Jim Moore, whose judgment I respect, has a different take on Kerry to my disappointment following the debate:
|I have met with John Kerry and talked with him directly about difficult issues, including his support for the Iraq war, with which I strongly disagreed. On the other hand, we have talked about intellectual property rights and innovation policy, about bridging the global digital divide and supporting human rights, and about helping the capital markets correctly evaluate environmental risks facing companies and thus reward good stewardship. On these issues we largely agreed–yet because John is smart and honest he carefully explored the places where we differed. This is a man who is willing to ask tough questions, who is willing to challenge his allies, and who tries to be guided by facts and reflection.|
|The John Kerry I know is lightning smart, courageous, and creative. For example, John Kerry called me one day in 2001 and asked, “What would it take to buy out the coal industry?” This was a serious question. Sometimes it is in the national interest to have a particular industry slow down or shut down, and in a capitalist society the way to do that is by buying out the companies and the jobs involved. For example, this year the US quietly and for billions of dollars, bought out the tobacco industry. Sweden bought out shipbuilding many years ago, and retained the jobs in the auto industry|
|Now I want emphasize that John Kerry in 2001 was not yet anywhere near proposing buying out the coal industry as policy. He was exploring options, he was testing visions. What is terrific is that John was doing a bit of creative big thinking, and asking friends for their help in fleshing out the idea to the point where it might be serously considered. And overall, what he was mulling about was how to save the environment and establish long-term conditions for American leadership.|
|This is the kind of creative long-range thinking that our country needs on a whole range of issues. We need thinking that is bold and fact-based, and non-ideological. John Kerry is a person who could lead the nation on such a course. We are blessed with some of the most advanced thinking in the world on a range of questions — and we need to engage our best resources on our major problems. As Kerry said at the Democratic Convention, we need a president “who believes in science.” I thought this was Kerry’s best line.|
Now what is it about the presidential campaign — or perhaps Kerry as a campaigner — that has completely prevented this “smart, courageous and creative” mind from coming through to voters? There’s still time.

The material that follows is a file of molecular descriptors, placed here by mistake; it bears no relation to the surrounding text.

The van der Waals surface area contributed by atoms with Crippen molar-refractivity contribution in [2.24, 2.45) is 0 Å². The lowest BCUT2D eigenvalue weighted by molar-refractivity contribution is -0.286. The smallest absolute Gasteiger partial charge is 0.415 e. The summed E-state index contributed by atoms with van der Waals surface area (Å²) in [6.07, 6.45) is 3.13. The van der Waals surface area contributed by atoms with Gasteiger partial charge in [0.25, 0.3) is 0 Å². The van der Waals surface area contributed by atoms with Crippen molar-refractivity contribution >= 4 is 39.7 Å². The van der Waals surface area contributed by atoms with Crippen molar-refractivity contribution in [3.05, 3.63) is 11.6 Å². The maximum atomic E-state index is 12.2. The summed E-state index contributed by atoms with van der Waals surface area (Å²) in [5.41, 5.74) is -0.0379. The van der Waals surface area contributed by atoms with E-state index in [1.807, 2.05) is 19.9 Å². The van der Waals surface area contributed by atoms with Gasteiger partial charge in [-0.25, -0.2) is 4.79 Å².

I didn’t hang on to find out what Spin Alley had to say, but I’d be surprised if that debate changed anyone’s mind. Kerry did okay, but nowhere near as well as I’d have liked him to do. Bush gave a professional performance, confidently sticking to his well-ground lines about remaining steady and sure.
It may have been the late hour here (although I don’t think so), but my overwhelming feeling about the debate is terrible sadness that the US, a country with such immense reserves of creativity and talent, can end up with two mediocre people running for the most powerful office in the world.
I think the world will be a better place with a president Kerry, and I worry greatly about the course of the world over the next four years with a second term president Bush. But surely the US should do better. What’s it going to take to attract the country’s greatest talents into politics? Because of one thing I’m certain. We really need great talents in roles of political leadership.
On a global scale, last night’s UK politics might seem a bit unimportant. But while announcing he was going into hospital for a low-risk, routine heart procedure, Tony Blair also said that, if elected, he will serve a “full” third term and has no interest in a fourth term. I don’t think a prime minister has ever named such a definitive end to a premiership this far in advance.
To show what a great pundit I am, I said to a friend at lunch today that I thought Blair would serve about two years of his next term, and then bow out after 10 years in office. If Blair goes to the true end of his third term, it would be more like 12 years in office. There’s still a prospect that a “full” term could mean something roughly like 10 years, as Labour will need to go through its formal procedures to pick a successor in good time for the (possibly) 2009 election.
And on a very cheery note, Labour won the Hartlepool byelection. What makes the news so fantastically cheery is that the Conservatives, who were second in Hartlepool at the 2001 general election, ended up in fourth, behind the LibDems in second and the UK Independence Party (!) in third. Apparently in the 200-odd years of the Conservative party, it’s never gone from second to fourth in any seat.